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MAIN Arrow to HealthHealth Arrow to DiseaseDiseases Arrow to CancerCancer Arrow to Lung CancerLung Cancer

illustration of non-small cell carcinomaKnown as "the silent disease" for not presenting serious symptoms until well into its advanced stages, lung cancer begins as abnormal cells that grow in one or both of the lungs.

These abnormal cells form a lump, or tumor, which interferes with the proper functioning of the lungs.

Research points to smoking as one of the major causes of lung cancer, although not all smokers develop the disease. Current studies also show the role of environmental pollutants resulting in increased risk of developing lung cancer.

Lung cancer symptoms usually begin with chronic wheezing or a persistent cough that lasts for more than two weeks. This may be accompanied by persistent chest, back or shoulder pain. Sputum may increase in volume or change color, or blood may appear mixed with it.


x-ray images comparing lung cancer with a healthy lung
At left, a normal, healthy lung as seen through an x-ray image. At right, lung
cancer appears as a large white mass in the central part of the right lung.

In some cases, patients may suffer from chronic pneumonia or bronchitis before the full-blown onset of the disease. Today, a simple blood test for lung cancer is being tested to diagnose the disease years earlier than in the past, which will hopefully lead to much earlier treatment and better chances for remission.

broncoscopic biopsy for lung cancer
Lung cancer is diagnosed with a biopsy
via a bronchoscope (pictured); a needle
biopsy; a surgical incision; or video-
assisted thoracoscopic surgery (VATS).

Lung cancer is usually diagnosed as non-small cell lung cancer (NSCLC) — the most common form — and small cell lung cancer (SCLC), both of which are further classified by lung cancer stages, or the progression of the disease at the time it is first detected.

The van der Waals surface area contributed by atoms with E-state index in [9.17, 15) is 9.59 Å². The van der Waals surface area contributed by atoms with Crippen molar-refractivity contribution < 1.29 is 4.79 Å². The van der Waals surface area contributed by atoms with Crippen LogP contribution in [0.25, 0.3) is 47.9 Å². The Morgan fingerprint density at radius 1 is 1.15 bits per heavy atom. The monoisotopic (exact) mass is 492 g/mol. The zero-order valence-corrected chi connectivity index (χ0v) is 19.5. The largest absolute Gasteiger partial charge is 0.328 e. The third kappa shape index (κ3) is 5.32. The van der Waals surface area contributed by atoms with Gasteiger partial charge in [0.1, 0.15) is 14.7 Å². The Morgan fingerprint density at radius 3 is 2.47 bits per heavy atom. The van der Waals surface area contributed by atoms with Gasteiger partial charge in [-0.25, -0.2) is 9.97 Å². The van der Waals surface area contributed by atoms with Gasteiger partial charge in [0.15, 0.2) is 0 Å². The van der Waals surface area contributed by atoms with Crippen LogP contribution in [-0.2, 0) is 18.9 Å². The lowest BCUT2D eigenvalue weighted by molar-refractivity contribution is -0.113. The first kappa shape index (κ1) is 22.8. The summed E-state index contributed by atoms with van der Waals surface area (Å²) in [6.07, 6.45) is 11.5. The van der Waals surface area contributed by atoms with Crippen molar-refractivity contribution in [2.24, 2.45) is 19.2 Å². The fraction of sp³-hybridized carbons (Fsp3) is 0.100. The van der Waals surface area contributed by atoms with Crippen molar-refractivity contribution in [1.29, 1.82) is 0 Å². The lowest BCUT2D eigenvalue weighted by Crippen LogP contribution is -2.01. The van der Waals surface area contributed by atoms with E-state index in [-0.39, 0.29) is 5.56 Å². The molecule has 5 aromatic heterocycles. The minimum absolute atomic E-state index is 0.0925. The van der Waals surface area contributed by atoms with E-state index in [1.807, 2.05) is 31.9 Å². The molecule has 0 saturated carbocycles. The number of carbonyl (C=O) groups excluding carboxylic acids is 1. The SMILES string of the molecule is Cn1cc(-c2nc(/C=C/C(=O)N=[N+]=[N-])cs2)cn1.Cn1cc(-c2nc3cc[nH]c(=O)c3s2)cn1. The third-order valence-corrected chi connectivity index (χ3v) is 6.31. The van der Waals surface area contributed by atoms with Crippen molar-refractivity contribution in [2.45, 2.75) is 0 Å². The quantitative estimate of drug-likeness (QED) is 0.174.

Lung cancer treatment options depend on a number of factors including the stage of progression of the disease, along with the general health of the patient upon diagnosis. The major forms of therapy for lung cancer include surgery, radiation and chemotherapy, or a combination of these treatments.

On the Web, learn more about managing the disease with basic facts and information on risk factors, detection and diagnosis, current studies and research, clinical trials, treatment and staging, and after treatment care for those diagnosed with lung cancer...

also see -> How to quit smoking | mesothelioma


More about lung cancer around the Web:


MedlinePlus: Lung Cancer - Here's an excellent, central clearinghouse basic facts and information, disease management, treatment options, educational videos, and question and answer topics.

eMedicine Health - Lung Cancer - Up-to-date statistics on the disease with details on staging and diagnosis, causes, pictures and x-rays, advice on when to seek treatment, complete overview of related exams and tests, treatment and after care.

Lung - Extensive information on lung cancer for the media, professionals, patients and caregivers, including expert advice on lung cancer prevention and detection, where to find clinical trials, facts on women and lung cancer, and helpful support resources.

This information is intended as reference and not as medical advice.
All treatment decisions should be made by medical professionals.

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